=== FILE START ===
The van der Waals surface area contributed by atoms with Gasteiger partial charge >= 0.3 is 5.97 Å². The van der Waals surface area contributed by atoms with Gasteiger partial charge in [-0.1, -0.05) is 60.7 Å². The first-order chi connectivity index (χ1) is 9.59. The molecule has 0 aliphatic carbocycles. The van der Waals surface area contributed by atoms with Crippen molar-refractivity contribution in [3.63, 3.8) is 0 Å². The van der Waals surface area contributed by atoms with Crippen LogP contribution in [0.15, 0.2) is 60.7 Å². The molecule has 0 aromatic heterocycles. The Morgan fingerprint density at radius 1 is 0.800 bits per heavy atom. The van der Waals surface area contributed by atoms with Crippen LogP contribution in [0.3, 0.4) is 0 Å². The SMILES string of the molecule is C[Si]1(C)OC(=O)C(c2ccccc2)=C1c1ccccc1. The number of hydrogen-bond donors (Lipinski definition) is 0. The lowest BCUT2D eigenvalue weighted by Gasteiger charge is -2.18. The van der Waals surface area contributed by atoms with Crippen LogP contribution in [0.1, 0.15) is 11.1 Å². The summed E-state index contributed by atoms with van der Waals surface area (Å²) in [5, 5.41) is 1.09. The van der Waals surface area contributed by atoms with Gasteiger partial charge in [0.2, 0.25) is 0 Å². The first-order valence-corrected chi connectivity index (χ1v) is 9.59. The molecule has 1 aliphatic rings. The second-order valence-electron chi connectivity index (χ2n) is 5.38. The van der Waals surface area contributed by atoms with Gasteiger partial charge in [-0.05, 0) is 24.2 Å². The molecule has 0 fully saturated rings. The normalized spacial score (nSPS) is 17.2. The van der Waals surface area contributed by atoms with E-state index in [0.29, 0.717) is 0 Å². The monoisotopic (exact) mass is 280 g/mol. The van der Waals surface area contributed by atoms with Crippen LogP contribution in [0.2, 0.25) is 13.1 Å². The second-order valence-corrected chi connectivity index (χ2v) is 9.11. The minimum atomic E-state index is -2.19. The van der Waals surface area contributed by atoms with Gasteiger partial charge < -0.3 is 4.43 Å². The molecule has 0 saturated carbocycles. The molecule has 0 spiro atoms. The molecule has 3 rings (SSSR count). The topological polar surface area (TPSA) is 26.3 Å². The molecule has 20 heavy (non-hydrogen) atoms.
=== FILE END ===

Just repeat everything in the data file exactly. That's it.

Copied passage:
The van der Waals surface area contributed by atoms with Gasteiger partial charge >= 0.3 is 5.97 Å². The van der Waals surface area contributed by atoms with Gasteiger partial charge in [-0.1, -0.05) is 60.7 Å². The first-order chi connectivity index (χ1) is 9.59. The molecule has 0 aliphatic carbocycles. The van der Waals surface area contributed by atoms with Crippen molar-refractivity contribution in [3.63, 3.8) is 0 Å². The van der Waals surface area contributed by atoms with Crippen LogP contribution in [0.15, 0.2) is 60.7 Å². The molecule has 0 aromatic heterocycles. The Morgan fingerprint density at radius 1 is 0.800 bits per heavy atom. The van der Waals surface area contributed by atoms with Crippen LogP contribution in [0.3, 0.4) is 0 Å². The SMILES string of the molecule is C[Si]1(C)OC(=O)C(c2ccccc2)=C1c1ccccc1. The number of hydrogen-bond donors (Lipinski definition) is 0. The lowest BCUT2D eigenvalue weighted by Gasteiger charge is -2.18. The van der Waals surface area contributed by atoms with Crippen LogP contribution in [0.1, 0.15) is 11.1 Å². The summed E-state index contributed by atoms with van der Waals surface area (Å²) in [5, 5.41) is 1.09. The van der Waals surface area contributed by atoms with Gasteiger partial charge in [0.2, 0.25) is 0 Å². The first-order valence-corrected chi connectivity index (χ1v) is 9.59. The molecule has 1 aliphatic rings. The second-order valence-electron chi connectivity index (χ2n) is 5.38. The van der Waals surface area contributed by atoms with Gasteiger partial charge in [-0.05, 0) is 24.2 Å². The molecule has 0 fully saturated rings. The normalized spacial score (nSPS) is 17.2. The van der Waals surface area contributed by atoms with E-state index in [0.29, 0.717) is 0 Å². The monoisotopic (exact) mass is 280 g/mol. The van der Waals surface area contributed by atoms with Crippen LogP contribution in [0.2, 0.25) is 13.1 Å². The second-order valence-corrected chi connectivity index (χ2v) is 9.11. The minimum atomic E-state index is -2.19. The van der Waals surface area contributed by atoms with Gasteiger partial charge < -0.3 is 4.43 Å². The molecule has 0 saturated carbocycles. The molecule has 0 spiro atoms. The molecule has 3 rings (SSSR count). The topological polar surface area (TPSA) is 26.3 Å². The molecule has 20 heavy (non-hydrogen) atoms.